Wednesday, April 16, 2008

Week Five: Examples of Flexible Learning - part time, block, blended

My Impressions of the historical context for flexible learning

One thing that struck me when I was reading the Wikipedia article on Otago Polytechnic was the changes that have been made over the past 119 years. Though Otago Polytechnic wasn't officially known as that until 1964 the origins were there much earlier. Here is a good example that Flexible Learning has been around for a long time. Night classes covering 55 occupations shows the institution even then was trying to ensure it meet the needs of the students. However it didn't remain static, the needs of the students and the community change so therefore so must the delivery and methods used. During the early years the focus was getting people into secondary level education and studying part-time while completing apprenticeships. Finally in the 60's Otago Polytechnic was "born" when the tertiary arm of the college was developed. I think this shows evidence of how the Polytechnic has developed to meet the needs of the consumer. Today not only is there campuses in Dunedin but the Polytechnic has moved out into the regional areas, this certainly has been as a result of Flexibly delivery - why expect students to come to Dunedin, when the area they want to study is better taught in different locations?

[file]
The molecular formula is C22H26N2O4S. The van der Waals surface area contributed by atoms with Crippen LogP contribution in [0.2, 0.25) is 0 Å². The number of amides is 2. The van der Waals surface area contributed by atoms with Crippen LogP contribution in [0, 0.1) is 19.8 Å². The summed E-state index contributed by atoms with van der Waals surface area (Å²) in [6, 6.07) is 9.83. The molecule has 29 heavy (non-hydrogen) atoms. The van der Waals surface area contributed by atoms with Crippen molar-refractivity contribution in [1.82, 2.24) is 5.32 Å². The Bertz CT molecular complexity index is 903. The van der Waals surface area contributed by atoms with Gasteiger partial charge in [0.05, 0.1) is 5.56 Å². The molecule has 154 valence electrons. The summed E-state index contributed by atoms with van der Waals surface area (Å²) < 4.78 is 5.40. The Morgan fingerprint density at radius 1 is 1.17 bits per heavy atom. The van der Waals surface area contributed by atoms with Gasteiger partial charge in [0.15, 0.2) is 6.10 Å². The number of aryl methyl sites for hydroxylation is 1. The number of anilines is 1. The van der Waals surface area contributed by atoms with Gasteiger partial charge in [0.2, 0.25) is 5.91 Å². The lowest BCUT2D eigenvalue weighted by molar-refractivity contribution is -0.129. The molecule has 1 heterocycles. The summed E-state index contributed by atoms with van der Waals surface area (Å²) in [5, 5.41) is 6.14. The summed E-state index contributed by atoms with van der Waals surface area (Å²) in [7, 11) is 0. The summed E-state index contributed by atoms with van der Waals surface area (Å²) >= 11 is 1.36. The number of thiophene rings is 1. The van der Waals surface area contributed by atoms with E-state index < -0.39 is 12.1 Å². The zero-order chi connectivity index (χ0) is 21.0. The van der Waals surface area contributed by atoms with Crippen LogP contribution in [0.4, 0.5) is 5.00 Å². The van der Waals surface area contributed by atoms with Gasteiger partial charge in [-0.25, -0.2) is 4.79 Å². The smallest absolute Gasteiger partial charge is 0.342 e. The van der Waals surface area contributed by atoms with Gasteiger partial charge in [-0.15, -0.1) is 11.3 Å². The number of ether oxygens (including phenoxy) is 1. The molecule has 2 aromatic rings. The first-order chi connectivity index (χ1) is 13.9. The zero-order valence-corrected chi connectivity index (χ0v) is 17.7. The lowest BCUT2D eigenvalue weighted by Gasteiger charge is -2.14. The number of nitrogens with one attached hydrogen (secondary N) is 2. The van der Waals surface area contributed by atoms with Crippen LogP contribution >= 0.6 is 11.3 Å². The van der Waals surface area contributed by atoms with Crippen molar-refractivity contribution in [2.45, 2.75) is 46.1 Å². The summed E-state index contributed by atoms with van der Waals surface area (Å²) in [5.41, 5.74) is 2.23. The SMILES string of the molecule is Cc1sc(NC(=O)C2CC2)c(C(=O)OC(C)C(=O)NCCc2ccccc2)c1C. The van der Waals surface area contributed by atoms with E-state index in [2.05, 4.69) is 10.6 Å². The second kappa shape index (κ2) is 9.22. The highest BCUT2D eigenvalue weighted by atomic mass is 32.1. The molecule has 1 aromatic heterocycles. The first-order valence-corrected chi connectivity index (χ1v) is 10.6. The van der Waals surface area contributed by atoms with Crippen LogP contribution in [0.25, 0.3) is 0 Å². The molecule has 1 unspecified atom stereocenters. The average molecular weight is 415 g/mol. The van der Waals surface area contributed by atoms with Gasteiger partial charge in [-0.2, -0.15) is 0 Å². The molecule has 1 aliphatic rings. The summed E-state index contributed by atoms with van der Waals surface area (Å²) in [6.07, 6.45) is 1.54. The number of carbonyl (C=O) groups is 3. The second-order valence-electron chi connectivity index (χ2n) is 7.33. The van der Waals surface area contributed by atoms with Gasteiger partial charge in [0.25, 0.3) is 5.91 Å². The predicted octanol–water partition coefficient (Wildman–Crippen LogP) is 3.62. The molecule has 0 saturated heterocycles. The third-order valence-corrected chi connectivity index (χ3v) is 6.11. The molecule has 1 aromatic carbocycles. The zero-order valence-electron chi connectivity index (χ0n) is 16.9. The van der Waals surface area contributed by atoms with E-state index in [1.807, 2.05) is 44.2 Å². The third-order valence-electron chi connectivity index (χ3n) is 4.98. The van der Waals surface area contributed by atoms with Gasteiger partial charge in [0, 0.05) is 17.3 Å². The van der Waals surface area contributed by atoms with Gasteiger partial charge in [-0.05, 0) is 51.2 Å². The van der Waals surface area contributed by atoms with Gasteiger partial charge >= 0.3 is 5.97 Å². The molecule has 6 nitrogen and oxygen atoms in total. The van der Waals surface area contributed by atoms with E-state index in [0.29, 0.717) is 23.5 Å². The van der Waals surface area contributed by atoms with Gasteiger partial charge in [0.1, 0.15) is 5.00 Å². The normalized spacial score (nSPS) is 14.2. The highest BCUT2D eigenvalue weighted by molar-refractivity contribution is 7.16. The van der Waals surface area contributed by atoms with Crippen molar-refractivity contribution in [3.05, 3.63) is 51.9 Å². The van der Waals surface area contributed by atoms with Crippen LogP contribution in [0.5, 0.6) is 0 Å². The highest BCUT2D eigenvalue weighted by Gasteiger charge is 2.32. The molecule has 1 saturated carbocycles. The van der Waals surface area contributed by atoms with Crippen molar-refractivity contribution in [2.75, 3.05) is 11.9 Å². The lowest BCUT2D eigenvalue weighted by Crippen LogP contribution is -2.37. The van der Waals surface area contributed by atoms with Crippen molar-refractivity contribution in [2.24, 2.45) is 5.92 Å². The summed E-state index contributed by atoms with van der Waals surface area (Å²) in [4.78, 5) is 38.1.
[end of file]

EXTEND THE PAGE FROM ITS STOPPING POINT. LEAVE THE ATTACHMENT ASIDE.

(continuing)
How does Flexible Learning exist today and where does it heading for the future?

For part I think I have answered some of this question in the section above. Otago Polytechnic has campuses throughout the Otago Region, this ensures students get the best teaching and learning. By taking the subjects to the region the expertise is, ensures students get the level of knowledge they need. It is logical for the Qualifications in Ski and Snowboard instruction and Avalanche Safety be run in a ski/snow focused community.

As Ellis, Steed and Applebee (2006) identify the student learning experiences are improved when a combination of face to face and online technologies are used. In other words a blended learning appears to have the greatest results. It is interesting that in today's academic environment, when there appears to be a move away from face to face (because it is thought to be inflexible) the challenge will be how to ensure this component remains as research is showing its an important aspect to learning. I hear people out there saying what about using skype or even elluminate to put in the face to face component? I agree however we have to be mindful that not every person in Aotearoa/New Zealand has the ability of join up with broadband and the financial burden on alternatives will also eliminate others. So we go back to the age old question - IS EDUCATION ONLY FOR THE RICH?

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